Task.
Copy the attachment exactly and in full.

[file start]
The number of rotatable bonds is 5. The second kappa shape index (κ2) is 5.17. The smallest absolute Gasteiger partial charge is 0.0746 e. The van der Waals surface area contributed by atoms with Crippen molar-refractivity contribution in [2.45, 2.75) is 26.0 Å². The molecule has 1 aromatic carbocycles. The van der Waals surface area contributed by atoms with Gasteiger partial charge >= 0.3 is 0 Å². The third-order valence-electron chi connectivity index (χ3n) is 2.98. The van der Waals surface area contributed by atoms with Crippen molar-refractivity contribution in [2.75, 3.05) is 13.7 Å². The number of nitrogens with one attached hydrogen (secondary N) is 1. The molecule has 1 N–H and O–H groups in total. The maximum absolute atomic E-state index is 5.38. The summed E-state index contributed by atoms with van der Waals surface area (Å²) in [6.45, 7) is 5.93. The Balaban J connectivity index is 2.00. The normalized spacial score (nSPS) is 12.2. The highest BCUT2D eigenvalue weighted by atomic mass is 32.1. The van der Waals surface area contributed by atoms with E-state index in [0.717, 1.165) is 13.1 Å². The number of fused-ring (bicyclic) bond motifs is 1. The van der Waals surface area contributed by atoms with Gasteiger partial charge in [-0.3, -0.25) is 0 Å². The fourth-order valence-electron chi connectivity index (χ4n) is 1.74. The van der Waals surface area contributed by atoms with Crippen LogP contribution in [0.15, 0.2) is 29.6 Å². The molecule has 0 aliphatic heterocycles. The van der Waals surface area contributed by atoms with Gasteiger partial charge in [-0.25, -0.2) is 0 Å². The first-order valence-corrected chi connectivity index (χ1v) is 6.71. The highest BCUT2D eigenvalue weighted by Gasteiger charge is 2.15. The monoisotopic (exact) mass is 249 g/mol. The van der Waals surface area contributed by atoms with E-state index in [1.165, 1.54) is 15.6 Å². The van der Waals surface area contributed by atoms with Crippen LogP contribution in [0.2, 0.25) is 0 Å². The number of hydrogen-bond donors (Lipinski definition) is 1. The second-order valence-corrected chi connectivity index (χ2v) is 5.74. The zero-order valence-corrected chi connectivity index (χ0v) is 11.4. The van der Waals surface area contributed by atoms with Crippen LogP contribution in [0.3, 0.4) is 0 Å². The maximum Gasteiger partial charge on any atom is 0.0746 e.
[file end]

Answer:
The number of rotatable bonds is 5. The second kappa shape index (κ2) is 5.17. The smallest absolute Gasteiger partial charge is 0.0746 e. The van der Waals surface area contributed by atoms with Crippen molar-refractivity contribution in [2.45, 2.75) is 26.0 Å². The molecule has 1 aromatic carbocycles. The van der Waals surface area contributed by atoms with Gasteiger partial charge >= 0.3 is 0 Å². The third-order valence-electron chi connectivity index (χ3n) is 2.98. The van der Waals surface area contributed by atoms with Crippen molar-refractivity contribution in [2.75, 3.05) is 13.7 Å². The number of nitrogens with one attached hydrogen (secondary N) is 1. The molecule has 1 N–H and O–H groups in total. The maximum absolute atomic E-state index is 5.38. The summed E-state index contributed by atoms with van der Waals surface area (Å²) in [6.45, 7) is 5.93. The Balaban J connectivity index is 2.00. The normalized spacial score (nSPS) is 12.2. The highest BCUT2D eigenvalue weighted by atomic mass is 32.1. The van der Waals surface area contributed by atoms with E-state index in [0.717, 1.165) is 13.1 Å². The number of fused-ring (bicyclic) bond motifs is 1. The van der Waals surface area contributed by atoms with Gasteiger partial charge in [-0.3, -0.25) is 0 Å². The fourth-order valence-electron chi connectivity index (χ4n) is 1.74. The van der Waals surface area contributed by atoms with Crippen LogP contribution in [0.15, 0.2) is 29.6 Å². The molecule has 0 aliphatic heterocycles. The van der Waals surface area contributed by atoms with Gasteiger partial charge in [-0.25, -0.2) is 0 Å². The first-order valence-corrected chi connectivity index (χ1v) is 6.71. The highest BCUT2D eigenvalue weighted by Gasteiger charge is 2.15. The monoisotopic (exact) mass is 249 g/mol. The van der Waals surface area contributed by atoms with E-state index in [1.165, 1.54) is 15.6 Å². The van der Waals surface area contributed by atoms with Crippen LogP contribution in [0.2, 0.25) is 0 Å². The number of hydrogen-bond donors (Lipinski definition) is 1. The second-order valence-corrected chi connectivity index (χ2v) is 5.74. The zero-order valence-corrected chi connectivity index (χ0v) is 11.4. The van der Waals surface area contributed by atoms with Crippen LogP contribution in [0.3, 0.4) is 0 Å². The maximum Gasteiger partial charge on any atom is 0.0746 e.